Duterte hits int’l climate change mechanisms for lack of enforcement, accountability


President Rodrigo Duterte on Friday questioned how international climate change commitments could be enforced when he said there was no governing body that would level sanctions against countries that fail to do their part.

Duterte aired his sentiments during the 25th International Conference on the Future of Asia in Tokyo where he was among the keynote speakers.

"What is this conference of climate change for? Is this just to talk? Because there is no body, no entity to enforce the laws governing climate," he said.

"There is not even a sanction. And mankind has always been there as practiced by many over the periods of generations of just talk. And at the end of a century or two, there is trouble, there is war."

He said that he once expressed his apprehensions about climate talks during a roundtable discussion that included United Nations Secretary-General António Guterres.

"After he talked, I intervened and said, 'You know Mr. President Guterres, we are talking about deaths, we talk about destruction, we talk about dislocation, the Philippines has been there,'" he said.

"I said to the body: Let’s stop kidding each other or else we are just wasting the time and the money of the people coming back and forth to these conferences, which has not improved a bit since we started to talk about it as it was maybe the noisy scientists."

Duterte lamented that developing countries that have contributed the least to global warming, like the Philippines, "suffer the most from its horrendous consequences."


"The Philippines joined the global consensus to fight climate change. We hope that this consensus would hold and real action be undertaken, especially by those most responsible for this monumental problem," he said.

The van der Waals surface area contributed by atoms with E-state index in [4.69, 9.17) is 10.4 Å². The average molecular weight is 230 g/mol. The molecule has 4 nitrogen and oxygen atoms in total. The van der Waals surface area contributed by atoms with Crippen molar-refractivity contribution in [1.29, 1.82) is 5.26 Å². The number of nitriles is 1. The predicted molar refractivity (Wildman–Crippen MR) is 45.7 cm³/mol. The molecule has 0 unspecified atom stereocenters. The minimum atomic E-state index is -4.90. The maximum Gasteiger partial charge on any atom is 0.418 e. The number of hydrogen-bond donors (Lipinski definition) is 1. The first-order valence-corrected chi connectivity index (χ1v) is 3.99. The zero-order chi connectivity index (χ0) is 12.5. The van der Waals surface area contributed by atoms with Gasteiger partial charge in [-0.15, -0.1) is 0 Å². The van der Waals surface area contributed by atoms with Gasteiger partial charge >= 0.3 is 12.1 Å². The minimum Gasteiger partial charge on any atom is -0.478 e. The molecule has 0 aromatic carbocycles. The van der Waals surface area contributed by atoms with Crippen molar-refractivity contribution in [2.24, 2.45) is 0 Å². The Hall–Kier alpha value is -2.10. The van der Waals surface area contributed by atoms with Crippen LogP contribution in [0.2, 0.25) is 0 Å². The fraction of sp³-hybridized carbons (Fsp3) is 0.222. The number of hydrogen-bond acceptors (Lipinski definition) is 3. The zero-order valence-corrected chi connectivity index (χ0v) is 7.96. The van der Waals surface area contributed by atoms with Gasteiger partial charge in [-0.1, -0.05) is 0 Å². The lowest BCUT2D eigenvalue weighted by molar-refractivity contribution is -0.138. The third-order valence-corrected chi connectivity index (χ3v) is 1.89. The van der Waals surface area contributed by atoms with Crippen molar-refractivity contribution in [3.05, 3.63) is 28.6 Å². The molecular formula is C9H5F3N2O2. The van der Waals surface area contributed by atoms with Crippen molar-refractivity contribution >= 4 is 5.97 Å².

"Governments must comply with obligations beyond our constituency. The problem [is] grave to humanity affects the entire human population. There has to be an accountability." 

As part of efforts to curtail the effects of climate change, the Philippines joined nearly 200 countries in a landmark deal in Paris in December 2015 to cut greenhouse gas emissions to limit the rise in global temperatures to below two degrees Celsius.

Duterte had earlier threatened not to recognize the Philippines' commitment to the agreement backed by his predecessor, Benigno Aquino III, arguing that the mandated reduction of carbon emissions in countries like the Philippines might impede the country’s industrial growth.

Prevailed over by his Cabinet, Duterte signed the Instrument of Accession, which was deposited to the United Nations, in March 2017.

The United States, one of the world's top greenhouse gas emitters, withdrew from the Paris climate accord in June 2017 which President Donald Trump found to be a "bad deal" for the American economy. —NB, GMA News